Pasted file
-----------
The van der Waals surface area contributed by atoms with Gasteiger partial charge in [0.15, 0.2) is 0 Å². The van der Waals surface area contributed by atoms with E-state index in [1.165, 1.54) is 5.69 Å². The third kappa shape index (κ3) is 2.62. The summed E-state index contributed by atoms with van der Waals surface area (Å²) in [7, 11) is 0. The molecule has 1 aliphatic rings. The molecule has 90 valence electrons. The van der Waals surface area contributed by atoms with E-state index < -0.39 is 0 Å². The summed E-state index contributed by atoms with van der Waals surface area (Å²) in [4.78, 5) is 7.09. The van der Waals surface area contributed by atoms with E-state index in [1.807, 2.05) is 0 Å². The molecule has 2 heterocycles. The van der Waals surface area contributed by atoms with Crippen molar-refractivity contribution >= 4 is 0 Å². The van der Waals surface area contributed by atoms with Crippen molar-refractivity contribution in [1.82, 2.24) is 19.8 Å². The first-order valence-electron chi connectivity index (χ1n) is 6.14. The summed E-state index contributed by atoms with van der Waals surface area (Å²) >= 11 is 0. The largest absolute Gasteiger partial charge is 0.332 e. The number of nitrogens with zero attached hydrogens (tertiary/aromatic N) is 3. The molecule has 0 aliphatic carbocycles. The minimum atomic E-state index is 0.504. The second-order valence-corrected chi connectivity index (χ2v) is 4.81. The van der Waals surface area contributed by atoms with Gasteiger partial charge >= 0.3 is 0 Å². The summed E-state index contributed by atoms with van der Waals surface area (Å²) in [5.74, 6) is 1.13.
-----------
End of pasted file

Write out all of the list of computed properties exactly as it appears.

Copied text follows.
The van der Waals surface area contributed by atoms with Gasteiger partial charge in [0.15, 0.2) is 0 Å². The van der Waals surface area contributed by atoms with E-state index in [1.165, 1.54) is 5.69 Å². The third kappa shape index (κ3) is 2.62. The summed E-state index contributed by atoms with van der Waals surface area (Å²) in [7, 11) is 0. The molecule has 1 aliphatic rings. The molecule has 90 valence electrons. The van der Waals surface area contributed by atoms with E-state index < -0.39 is 0 Å². The summed E-state index contributed by atoms with van der Waals surface area (Å²) in [4.78, 5) is 7.09. The van der Waals surface area contributed by atoms with E-state index in [1.807, 2.05) is 0 Å². The molecule has 2 heterocycles. The van der Waals surface area contributed by atoms with Crippen molar-refractivity contribution >= 4 is 0 Å². The van der Waals surface area contributed by atoms with Crippen molar-refractivity contribution in [1.82, 2.24) is 19.8 Å². The first-order valence-electron chi connectivity index (χ1n) is 6.14. The summed E-state index contributed by atoms with van der Waals surface area (Å²) >= 11 is 0. The largest absolute Gasteiger partial charge is 0.332 e. The number of nitrogens with zero attached hydrogens (tertiary/aromatic N) is 3. The molecule has 0 aliphatic carbocycles. The minimum atomic E-state index is 0.504. The second-order valence-corrected chi connectivity index (χ2v) is 4.81. The van der Waals surface area contributed by atoms with Gasteiger partial charge >= 0.3 is 0 Å². The summed E-state index contributed by atoms with van der Waals surface area (Å²) in [5.74, 6) is 1.13.